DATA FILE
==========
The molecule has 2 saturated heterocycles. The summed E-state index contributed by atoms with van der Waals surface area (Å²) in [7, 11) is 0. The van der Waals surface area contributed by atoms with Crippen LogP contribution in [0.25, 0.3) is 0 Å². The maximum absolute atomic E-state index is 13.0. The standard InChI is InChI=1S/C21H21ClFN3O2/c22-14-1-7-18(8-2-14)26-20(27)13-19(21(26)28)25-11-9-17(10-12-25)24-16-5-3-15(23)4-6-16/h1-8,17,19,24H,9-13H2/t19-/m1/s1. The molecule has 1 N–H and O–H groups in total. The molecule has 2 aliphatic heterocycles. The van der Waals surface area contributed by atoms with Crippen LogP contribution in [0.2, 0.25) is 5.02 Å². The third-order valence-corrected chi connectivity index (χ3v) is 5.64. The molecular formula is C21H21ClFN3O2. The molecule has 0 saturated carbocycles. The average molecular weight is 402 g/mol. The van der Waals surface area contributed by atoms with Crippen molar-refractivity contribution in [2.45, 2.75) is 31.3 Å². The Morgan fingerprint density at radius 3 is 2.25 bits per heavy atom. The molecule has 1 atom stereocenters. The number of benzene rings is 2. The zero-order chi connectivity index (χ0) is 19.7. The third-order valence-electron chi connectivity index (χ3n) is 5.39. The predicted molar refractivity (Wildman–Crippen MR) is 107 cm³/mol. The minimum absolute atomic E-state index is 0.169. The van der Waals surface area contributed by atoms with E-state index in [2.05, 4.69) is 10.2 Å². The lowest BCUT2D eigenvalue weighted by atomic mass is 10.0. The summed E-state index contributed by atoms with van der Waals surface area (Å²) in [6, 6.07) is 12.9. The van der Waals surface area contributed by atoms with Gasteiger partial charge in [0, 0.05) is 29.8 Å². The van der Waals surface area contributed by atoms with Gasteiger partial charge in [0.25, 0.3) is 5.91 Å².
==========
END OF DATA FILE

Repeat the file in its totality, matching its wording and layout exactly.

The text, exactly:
The molecule has 2 saturated heterocycles. The summed E-state index contributed by atoms with van der Waals surface area (Å²) in [7, 11) is 0. The van der Waals surface area contributed by atoms with Crippen LogP contribution in [0.25, 0.3) is 0 Å². The maximum absolute atomic E-state index is 13.0. The standard InChI is InChI=1S/C21H21ClFN3O2/c22-14-1-7-18(8-2-14)26-20(27)13-19(21(26)28)25-11-9-17(10-12-25)24-16-5-3-15(23)4-6-16/h1-8,17,19,24H,9-13H2/t19-/m1/s1. The molecule has 1 N–H and O–H groups in total. The molecule has 2 aliphatic heterocycles. The van der Waals surface area contributed by atoms with Crippen LogP contribution in [0.2, 0.25) is 5.02 Å². The third-order valence-corrected chi connectivity index (χ3v) is 5.64. The molecular formula is C21H21ClFN3O2. The molecule has 0 saturated carbocycles. The average molecular weight is 402 g/mol. The van der Waals surface area contributed by atoms with Crippen molar-refractivity contribution in [2.45, 2.75) is 31.3 Å². The Morgan fingerprint density at radius 3 is 2.25 bits per heavy atom. The molecule has 1 atom stereocenters. The number of benzene rings is 2. The zero-order chi connectivity index (χ0) is 19.7. The third-order valence-electron chi connectivity index (χ3n) is 5.39. The predicted molar refractivity (Wildman–Crippen MR) is 107 cm³/mol. The minimum absolute atomic E-state index is 0.169. The van der Waals surface area contributed by atoms with E-state index in [2.05, 4.69) is 10.2 Å². The lowest BCUT2D eigenvalue weighted by atomic mass is 10.0. The summed E-state index contributed by atoms with van der Waals surface area (Å²) in [6, 6.07) is 12.9. The van der Waals surface area contributed by atoms with Gasteiger partial charge in [0, 0.05) is 29.8 Å². The van der Waals surface area contributed by atoms with Gasteiger partial charge in [0.25, 0.3) is 5.91 Å².